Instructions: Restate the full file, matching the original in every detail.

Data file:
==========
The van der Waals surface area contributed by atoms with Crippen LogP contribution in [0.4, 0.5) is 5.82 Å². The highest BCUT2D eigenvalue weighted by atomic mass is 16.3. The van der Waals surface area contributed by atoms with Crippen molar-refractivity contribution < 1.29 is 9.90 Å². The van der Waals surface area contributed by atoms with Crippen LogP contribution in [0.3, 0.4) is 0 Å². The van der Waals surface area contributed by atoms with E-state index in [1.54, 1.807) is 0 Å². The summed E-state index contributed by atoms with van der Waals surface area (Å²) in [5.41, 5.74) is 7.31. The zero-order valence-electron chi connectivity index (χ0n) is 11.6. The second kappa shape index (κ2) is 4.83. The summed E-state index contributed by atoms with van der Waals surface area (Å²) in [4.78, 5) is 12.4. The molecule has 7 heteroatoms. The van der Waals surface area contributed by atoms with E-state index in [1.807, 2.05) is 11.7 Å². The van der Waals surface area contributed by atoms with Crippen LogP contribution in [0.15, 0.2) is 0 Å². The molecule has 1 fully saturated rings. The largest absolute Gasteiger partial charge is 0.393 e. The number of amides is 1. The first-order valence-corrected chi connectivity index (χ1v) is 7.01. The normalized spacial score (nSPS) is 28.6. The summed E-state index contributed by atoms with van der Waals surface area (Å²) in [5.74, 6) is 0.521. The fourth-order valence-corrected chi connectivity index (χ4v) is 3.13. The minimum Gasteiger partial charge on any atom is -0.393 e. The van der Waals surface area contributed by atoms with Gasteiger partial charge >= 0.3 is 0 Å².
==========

The van der Waals surface area contributed by atoms with Crippen LogP contribution in [0.4, 0.5) is 5.82 Å². The highest BCUT2D eigenvalue weighted by atomic mass is 16.3. The van der Waals surface area contributed by atoms with Crippen molar-refractivity contribution < 1.29 is 9.90 Å². The van der Waals surface area contributed by atoms with Crippen LogP contribution in [0.3, 0.4) is 0 Å². The van der Waals surface area contributed by atoms with E-state index in [1.54, 1.807) is 0 Å². The summed E-state index contributed by atoms with van der Waals surface area (Å²) in [5.41, 5.74) is 7.31. The zero-order valence-electron chi connectivity index (χ0n) is 11.6. The second kappa shape index (κ2) is 4.83. The summed E-state index contributed by atoms with van der Waals surface area (Å²) in [4.78, 5) is 12.4. The molecule has 7 heteroatoms. The van der Waals surface area contributed by atoms with E-state index in [1.807, 2.05) is 11.7 Å². The van der Waals surface area contributed by atoms with Crippen LogP contribution in [0.15, 0.2) is 0 Å². The molecule has 1 fully saturated rings. The largest absolute Gasteiger partial charge is 0.393 e. The number of amides is 1. The first-order valence-corrected chi connectivity index (χ1v) is 7.01. The normalized spacial score (nSPS) is 28.6. The summed E-state index contributed by atoms with van der Waals surface area (Å²) in [5.74, 6) is 0.521. The fourth-order valence-corrected chi connectivity index (χ4v) is 3.13. The minimum Gasteiger partial charge on any atom is -0.393 e. The van der Waals surface area contributed by atoms with Gasteiger partial charge >= 0.3 is 0 Å².